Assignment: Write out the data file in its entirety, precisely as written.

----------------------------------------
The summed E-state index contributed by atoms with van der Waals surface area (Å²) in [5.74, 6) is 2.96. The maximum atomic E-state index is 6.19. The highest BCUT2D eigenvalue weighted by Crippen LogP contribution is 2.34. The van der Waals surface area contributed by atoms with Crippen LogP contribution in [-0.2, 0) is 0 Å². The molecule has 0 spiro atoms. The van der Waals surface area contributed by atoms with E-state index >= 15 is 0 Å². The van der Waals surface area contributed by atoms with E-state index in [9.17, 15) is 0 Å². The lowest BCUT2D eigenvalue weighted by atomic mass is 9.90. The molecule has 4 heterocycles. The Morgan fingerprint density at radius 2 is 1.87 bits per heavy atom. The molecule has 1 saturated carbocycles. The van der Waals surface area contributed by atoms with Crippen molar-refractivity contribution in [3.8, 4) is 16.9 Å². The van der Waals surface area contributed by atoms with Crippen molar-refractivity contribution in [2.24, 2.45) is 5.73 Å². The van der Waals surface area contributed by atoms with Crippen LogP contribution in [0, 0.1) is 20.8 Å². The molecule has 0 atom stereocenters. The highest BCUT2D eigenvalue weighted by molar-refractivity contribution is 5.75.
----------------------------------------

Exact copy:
The summed E-state index contributed by atoms with van der Waals surface area (Å²) in [5.74, 6) is 2.96. The maximum atomic E-state index is 6.19. The highest BCUT2D eigenvalue weighted by Crippen LogP contribution is 2.34. The van der Waals surface area contributed by atoms with Crippen LogP contribution in [-0.2, 0) is 0 Å². The molecule has 0 spiro atoms. The van der Waals surface area contributed by atoms with E-state index >= 15 is 0 Å². The van der Waals surface area contributed by atoms with E-state index in [9.17, 15) is 0 Å². The lowest BCUT2D eigenvalue weighted by atomic mass is 9.90. The molecule has 4 heterocycles. The Morgan fingerprint density at radius 2 is 1.87 bits per heavy atom. The molecule has 1 saturated carbocycles. The van der Waals surface area contributed by atoms with Crippen molar-refractivity contribution in [3.8, 4) is 16.9 Å². The van der Waals surface area contributed by atoms with Crippen molar-refractivity contribution in [2.24, 2.45) is 5.73 Å². The van der Waals surface area contributed by atoms with Crippen LogP contribution in [0, 0.1) is 20.8 Å². The molecule has 0 atom stereocenters. The highest BCUT2D eigenvalue weighted by molar-refractivity contribution is 5.75.